So many festivals, so little curation. When news rolled in of the transformation of Bruce Campbell’s Horror Film Festival (begun in 2014) into “Cinepocalypse,” under the guiding hands of Josh Goldbloom and Music Box Theatre general manager Ryan Oestreich, the roster of retrospectives alone was a delightful surprise. There are genre fests all over the place with “fantastic” and like words, but any festival bringing together writer-directors Larry Cohen and Joe Carnahan, actors Antonio Fargas, Eric Roberts, Barbara Crampton and Jessica Harper gets a rapidly raised eyebrow and a solemn, affirming nod. Goldbloom holds simple criteria: “no-holds-barred badass cinema.” Larry Cohen, director of “It’s Alive,” gets a lifetime achievement award and presents his little-seen “The Ambulance” alongside Eric Roberts as well as a new doc about his career. Actor Antonio Fargas gets a lifetime nod, too, and presents “Foxy Brown” and “I’m Gonna Git You Sucka.” The Chicago Cinema Society’s newly unearthed 35mm print of “Suspiria”’s uncut release is on the schedule, along with star Jessica Harper. Joe Carnahan will present not only his 1997 debut, the micro-budgeted “Blood, Guts, Bullets and Octane” in 35mm, but also in 35mm, Kathryn Bigelow’s forlorn vampire romance “Near Dark” (1987); John Woo’s 1990 bullet ballet “Bullet In The Head”; Stephen King’s only directorial outing, 1986’s “Maximum Overdrive,” and in a 4K digital restoration, the terse, brute beauty of Walter Hill’s 1975 debut, the Depression-era back-alley fist-fighting drama “Hard Times.” I’ve never seen the King, but Carnahan’s other choices are seminal works of lurid, punchy, poetic cinema. (Ray Pride)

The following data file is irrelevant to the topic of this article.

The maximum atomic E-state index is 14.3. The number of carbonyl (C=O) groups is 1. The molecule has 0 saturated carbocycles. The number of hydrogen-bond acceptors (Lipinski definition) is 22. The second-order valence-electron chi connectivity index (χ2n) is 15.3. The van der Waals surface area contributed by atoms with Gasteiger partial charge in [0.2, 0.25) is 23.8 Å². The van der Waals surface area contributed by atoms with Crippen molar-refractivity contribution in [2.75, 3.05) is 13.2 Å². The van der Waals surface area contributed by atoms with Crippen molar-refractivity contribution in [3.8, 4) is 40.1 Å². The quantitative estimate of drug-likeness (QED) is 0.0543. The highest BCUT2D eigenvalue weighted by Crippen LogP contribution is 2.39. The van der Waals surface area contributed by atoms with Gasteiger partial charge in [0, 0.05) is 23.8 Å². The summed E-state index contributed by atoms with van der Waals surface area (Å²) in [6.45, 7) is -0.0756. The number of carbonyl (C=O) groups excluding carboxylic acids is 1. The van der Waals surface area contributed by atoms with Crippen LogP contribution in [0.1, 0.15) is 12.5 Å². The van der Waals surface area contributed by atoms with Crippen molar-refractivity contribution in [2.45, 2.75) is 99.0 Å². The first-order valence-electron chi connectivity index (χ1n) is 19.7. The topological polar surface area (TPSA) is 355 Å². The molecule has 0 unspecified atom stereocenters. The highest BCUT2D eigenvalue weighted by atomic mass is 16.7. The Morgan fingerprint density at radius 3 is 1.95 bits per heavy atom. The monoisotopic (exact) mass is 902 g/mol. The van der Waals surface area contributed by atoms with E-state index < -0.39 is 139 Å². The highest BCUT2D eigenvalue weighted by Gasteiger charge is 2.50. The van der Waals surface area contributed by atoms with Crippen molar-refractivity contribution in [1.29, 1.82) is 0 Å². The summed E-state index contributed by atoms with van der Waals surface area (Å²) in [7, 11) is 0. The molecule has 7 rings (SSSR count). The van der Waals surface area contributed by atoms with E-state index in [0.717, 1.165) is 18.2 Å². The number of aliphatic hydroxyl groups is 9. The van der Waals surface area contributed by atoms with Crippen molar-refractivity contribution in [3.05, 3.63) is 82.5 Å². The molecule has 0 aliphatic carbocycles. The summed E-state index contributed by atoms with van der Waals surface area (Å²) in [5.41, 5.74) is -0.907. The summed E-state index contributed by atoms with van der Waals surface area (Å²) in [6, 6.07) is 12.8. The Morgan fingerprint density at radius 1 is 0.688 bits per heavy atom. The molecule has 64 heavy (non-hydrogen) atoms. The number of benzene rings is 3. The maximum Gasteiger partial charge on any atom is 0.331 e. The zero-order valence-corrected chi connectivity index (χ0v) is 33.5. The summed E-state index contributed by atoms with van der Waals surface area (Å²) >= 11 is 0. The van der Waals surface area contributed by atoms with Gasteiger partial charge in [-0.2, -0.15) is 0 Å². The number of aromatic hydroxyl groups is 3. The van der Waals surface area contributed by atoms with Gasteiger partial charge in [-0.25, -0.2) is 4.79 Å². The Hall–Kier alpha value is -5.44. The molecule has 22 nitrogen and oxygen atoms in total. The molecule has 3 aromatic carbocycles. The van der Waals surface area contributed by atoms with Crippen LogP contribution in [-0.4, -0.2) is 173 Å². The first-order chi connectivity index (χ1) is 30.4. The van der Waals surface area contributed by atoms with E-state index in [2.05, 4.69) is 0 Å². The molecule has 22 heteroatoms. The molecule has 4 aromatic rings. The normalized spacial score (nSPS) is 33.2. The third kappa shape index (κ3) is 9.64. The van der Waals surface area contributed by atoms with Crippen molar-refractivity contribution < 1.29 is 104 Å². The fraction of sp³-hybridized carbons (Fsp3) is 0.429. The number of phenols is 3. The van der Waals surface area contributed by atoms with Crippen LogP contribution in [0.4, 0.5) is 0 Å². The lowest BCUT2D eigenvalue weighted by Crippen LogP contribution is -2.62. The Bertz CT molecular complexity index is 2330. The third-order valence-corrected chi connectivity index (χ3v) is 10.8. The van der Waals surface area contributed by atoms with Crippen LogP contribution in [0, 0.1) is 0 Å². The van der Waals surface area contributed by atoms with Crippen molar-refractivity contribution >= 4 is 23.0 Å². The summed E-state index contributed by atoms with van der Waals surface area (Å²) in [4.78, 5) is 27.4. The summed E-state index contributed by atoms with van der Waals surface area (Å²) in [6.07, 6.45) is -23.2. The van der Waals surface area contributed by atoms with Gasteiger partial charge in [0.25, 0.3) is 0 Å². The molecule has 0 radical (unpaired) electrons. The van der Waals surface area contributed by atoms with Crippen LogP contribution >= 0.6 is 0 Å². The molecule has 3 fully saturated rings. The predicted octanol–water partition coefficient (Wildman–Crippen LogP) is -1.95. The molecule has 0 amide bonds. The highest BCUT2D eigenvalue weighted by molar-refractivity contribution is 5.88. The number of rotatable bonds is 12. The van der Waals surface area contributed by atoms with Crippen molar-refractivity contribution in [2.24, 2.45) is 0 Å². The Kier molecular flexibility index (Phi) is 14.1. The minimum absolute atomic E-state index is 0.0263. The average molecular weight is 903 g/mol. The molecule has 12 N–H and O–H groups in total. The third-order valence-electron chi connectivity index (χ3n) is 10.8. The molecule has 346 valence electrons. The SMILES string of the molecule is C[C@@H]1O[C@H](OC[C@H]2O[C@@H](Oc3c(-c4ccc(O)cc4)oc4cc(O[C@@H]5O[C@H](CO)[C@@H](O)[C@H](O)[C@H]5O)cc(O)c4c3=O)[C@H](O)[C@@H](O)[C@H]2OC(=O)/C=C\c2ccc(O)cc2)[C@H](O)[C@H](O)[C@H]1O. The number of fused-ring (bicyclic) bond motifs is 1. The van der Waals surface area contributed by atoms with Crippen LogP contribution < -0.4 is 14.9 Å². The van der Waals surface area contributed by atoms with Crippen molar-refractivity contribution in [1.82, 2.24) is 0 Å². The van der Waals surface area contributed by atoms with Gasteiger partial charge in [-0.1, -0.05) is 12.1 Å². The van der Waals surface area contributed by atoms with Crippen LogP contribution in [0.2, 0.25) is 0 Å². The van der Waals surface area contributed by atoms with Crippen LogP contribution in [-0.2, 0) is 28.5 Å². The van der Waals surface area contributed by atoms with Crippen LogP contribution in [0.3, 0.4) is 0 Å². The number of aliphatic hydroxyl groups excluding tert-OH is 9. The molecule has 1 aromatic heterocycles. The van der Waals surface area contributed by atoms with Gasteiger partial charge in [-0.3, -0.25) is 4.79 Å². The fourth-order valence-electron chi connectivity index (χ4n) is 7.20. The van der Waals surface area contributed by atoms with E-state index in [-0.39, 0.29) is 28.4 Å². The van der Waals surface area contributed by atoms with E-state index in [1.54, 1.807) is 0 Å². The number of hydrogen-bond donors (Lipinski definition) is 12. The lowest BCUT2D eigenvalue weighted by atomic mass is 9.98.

“Cinepocalypse” runs November 2-9. Full schedule at musicboxtheatre.com
Ray Pride is Newcity’s film critic and a contributing editor to Filmmaker magazine.
His multimedia history of Chicago “Ghost Signs” will be published soon. Previews of the project are on Twitter and on Instagram as Ghost Signs Chicago. More photography on Instagram.